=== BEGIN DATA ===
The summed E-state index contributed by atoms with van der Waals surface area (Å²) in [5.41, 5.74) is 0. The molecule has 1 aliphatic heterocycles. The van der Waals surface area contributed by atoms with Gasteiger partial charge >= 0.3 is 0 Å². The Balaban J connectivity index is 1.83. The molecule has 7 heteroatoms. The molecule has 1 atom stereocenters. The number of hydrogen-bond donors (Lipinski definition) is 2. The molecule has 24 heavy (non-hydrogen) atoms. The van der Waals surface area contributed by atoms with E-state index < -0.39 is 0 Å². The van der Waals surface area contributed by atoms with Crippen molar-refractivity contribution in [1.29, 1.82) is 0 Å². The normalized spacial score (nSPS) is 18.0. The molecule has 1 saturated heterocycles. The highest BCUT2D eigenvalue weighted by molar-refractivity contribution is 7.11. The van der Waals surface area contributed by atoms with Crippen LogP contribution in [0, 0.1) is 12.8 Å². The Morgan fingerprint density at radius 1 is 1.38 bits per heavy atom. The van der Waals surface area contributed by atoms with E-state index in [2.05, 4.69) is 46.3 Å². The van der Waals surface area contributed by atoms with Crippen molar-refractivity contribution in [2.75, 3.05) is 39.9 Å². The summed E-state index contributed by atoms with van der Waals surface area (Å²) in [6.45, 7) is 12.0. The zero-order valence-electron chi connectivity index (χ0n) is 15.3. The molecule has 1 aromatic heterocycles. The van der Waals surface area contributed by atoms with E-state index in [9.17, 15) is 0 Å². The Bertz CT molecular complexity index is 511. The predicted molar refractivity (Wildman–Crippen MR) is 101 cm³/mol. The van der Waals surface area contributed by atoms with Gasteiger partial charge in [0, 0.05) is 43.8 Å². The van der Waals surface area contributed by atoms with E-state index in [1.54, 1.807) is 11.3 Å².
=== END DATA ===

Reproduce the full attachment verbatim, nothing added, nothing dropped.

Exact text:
The summed E-state index contributed by atoms with van der Waals surface area (Å²) in [5.41, 5.74) is 0. The molecule has 1 aliphatic heterocycles. The van der Waals surface area contributed by atoms with Gasteiger partial charge >= 0.3 is 0 Å². The Balaban J connectivity index is 1.83. The molecule has 7 heteroatoms. The molecule has 1 atom stereocenters. The number of hydrogen-bond donors (Lipinski definition) is 2. The molecule has 24 heavy (non-hydrogen) atoms. The van der Waals surface area contributed by atoms with E-state index < -0.39 is 0 Å². The van der Waals surface area contributed by atoms with Crippen molar-refractivity contribution in [1.29, 1.82) is 0 Å². The normalized spacial score (nSPS) is 18.0. The molecule has 1 saturated heterocycles. The highest BCUT2D eigenvalue weighted by molar-refractivity contribution is 7.11. The van der Waals surface area contributed by atoms with Crippen LogP contribution in [0, 0.1) is 12.8 Å². The Morgan fingerprint density at radius 1 is 1.38 bits per heavy atom. The van der Waals surface area contributed by atoms with E-state index in [2.05, 4.69) is 46.3 Å². The van der Waals surface area contributed by atoms with Crippen molar-refractivity contribution in [2.75, 3.05) is 39.9 Å². The summed E-state index contributed by atoms with van der Waals surface area (Å²) in [6.45, 7) is 12.0. The zero-order valence-electron chi connectivity index (χ0n) is 15.3. The molecule has 1 aromatic heterocycles. The van der Waals surface area contributed by atoms with E-state index in [9.17, 15) is 0 Å². The Bertz CT molecular complexity index is 511. The predicted molar refractivity (Wildman–Crippen MR) is 101 cm³/mol. The van der Waals surface area contributed by atoms with Gasteiger partial charge in [0, 0.05) is 43.8 Å². The van der Waals surface area contributed by atoms with E-state index in [1.54, 1.807) is 11.3 Å².